By Keith Capstick
A petition to leave the Canadian Federation of Students (CFS) has recently started circulating at Ryerson in the form of the campaign group RU Aware. But after allegations of threats and student leaders describing their petitioning tactics as “sketchy”—some student leaders are hesitant to get involved.
At last week’s Ryerson Engineering Students’ Society (RESS) annual general meeting, a motion for RESS to stop supporting RU Aware and assisting with their campaign was voted down emphatically. But according to Matthew Smith—the mover of the motion and former RESS executive—the meeting’s attendees were dominated by those close to RU Aware in order to ensure the vote went their way. Smith said after the motion was shut down, more than half the people in the room left.
“The motion failed miserably and almost immediately afterwards everyone who voted against it just stood up and left,” Smith said. “We went from having 60 or 70 people to having maybe 20-30 people.”
Smith said that it was clear the room was divided and that a large portion of students were only there to vote down the motion.
RU Aware organizer Omar Falasteen—who spoke on behalf of the group at the meeting—said that students have a right to leave when they don’t feel the rest of the proceedings matter to them.
“If they don’t feel like the other motions [have] value, they obviously won’t stay,” Falasteen said.
Smith made a public Facebook post denouncing RU Aware for a lack of transparency in their campaign. Smith’s post led Falasteen to approach and physically threaten him.
“He ends the discussion off with ‘be careful people might find you in an alleyway, all I’m trying to say is watch what you say,’” Smith said.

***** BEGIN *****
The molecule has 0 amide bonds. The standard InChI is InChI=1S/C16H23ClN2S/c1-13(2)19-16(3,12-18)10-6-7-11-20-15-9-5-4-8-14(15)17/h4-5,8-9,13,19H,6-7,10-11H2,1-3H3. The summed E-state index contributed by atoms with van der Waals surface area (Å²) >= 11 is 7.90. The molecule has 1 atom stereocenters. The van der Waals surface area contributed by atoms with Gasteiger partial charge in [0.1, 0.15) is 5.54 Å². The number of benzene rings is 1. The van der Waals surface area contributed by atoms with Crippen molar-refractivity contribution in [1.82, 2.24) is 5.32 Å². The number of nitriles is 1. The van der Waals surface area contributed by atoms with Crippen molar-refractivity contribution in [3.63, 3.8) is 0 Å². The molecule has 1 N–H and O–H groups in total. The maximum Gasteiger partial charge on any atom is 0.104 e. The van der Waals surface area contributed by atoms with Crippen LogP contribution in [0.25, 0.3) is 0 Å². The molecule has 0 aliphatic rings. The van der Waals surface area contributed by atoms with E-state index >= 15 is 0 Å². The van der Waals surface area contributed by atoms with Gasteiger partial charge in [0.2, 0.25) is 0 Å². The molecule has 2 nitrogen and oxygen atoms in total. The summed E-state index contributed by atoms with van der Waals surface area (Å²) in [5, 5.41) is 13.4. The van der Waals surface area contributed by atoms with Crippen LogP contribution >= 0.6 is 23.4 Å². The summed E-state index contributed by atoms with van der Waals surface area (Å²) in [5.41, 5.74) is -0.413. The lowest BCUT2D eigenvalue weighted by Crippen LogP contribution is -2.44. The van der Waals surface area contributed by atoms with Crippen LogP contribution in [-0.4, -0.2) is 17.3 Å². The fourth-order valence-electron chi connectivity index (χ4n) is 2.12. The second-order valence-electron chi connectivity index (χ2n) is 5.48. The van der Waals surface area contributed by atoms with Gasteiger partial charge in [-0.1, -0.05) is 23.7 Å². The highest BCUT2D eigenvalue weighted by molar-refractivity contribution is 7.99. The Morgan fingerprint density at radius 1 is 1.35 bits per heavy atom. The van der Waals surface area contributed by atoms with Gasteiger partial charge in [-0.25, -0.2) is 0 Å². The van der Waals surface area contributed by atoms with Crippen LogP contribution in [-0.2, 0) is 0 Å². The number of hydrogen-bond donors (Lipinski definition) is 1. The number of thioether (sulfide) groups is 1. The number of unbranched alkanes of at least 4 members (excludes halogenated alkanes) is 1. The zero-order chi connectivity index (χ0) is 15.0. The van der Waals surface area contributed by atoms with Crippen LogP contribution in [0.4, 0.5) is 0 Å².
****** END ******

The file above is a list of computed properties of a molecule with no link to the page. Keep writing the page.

Falasteen admits to the threat, but said he wasn’t representing RU Aware. Instead he said he was defending his friends, whom Smith called “minions” in the post.
“It wasn’t meant literally,” Falasteen said.
The CFS is Canada’s largest provincial and national student-advocacy body. They represent and advocate for students on issues ranging from tuition fee increases, creating sexual consent culture on campuses and creating more environmentally sustainable student spaces.
In order to defederate from the CFS, a petition with 15 per cent of a campus’ undergraduate population is required for a referendum to take place, according to CFS bylaws. The decision would then go to a vote at a Ryerson Students’ Union (RSU) annual general meeting, where the union’s membership would decide the fate of the relationship. The CFS takes in about $500,000 per year from the RSU, paid for with student money. So far, RU Aware has collected almost 4,000 signatures for the petition.
Since the onset of their campaign, RU Aware has been canvassing campus leadership to help support their campaign and contribute publicity and additional bodies to collect petitions. Specifically they’ve targeted students societies. Both RESS and the Ted Rogers Student Society have joined, but the Ryerson Communication and Design Society (RCDS) declined.
“I chose not to support it because historically speaking the students’ union always ends up getting sued in some way … and I’m not comfortable putting myself behind something that will potentially directly or indirectly affect the students that I’m working for seven years down the road,” said Tavia Bakowski, RCDS president.
Part of Smith’s reasoning for his motion is what he described as “sketchy” petitioning tactics. He said that he had witnessed people looking to collect signatures without explaining their cause. Smith specifically described one instance when he heard someone say, “I don’t know, I was just told to collect signatures,” when prompted to explain the campaign.
Martin Fox, a fourth-year psychology student and a candidate for vice-president education on the RU Connected slate during last year’s RSU election, also said he’d witnessed a lack of transparency from RU Aware.
“I spoke to a campaigner from RU Aware recently, and they made several misleading statements in their pitch,” Fox said. “If RU Aware genuinely cares about transparency and student empowerment, they should be addressing the problems with our student union as well—and I find it really one-sided that they’re not including that in their campaign. Ultimately I’m just disappointed that students aren’t being given full, impartial information about this subject.”
But Falasteen was adamant that RU Aware instructs all of its volunteers to make sure they explain their cause clearly before asking for signatures. He said that the RU Aware campaign is aiming to create a conversation so that students can arrive at a substantive decision about their national and provincial advocacy.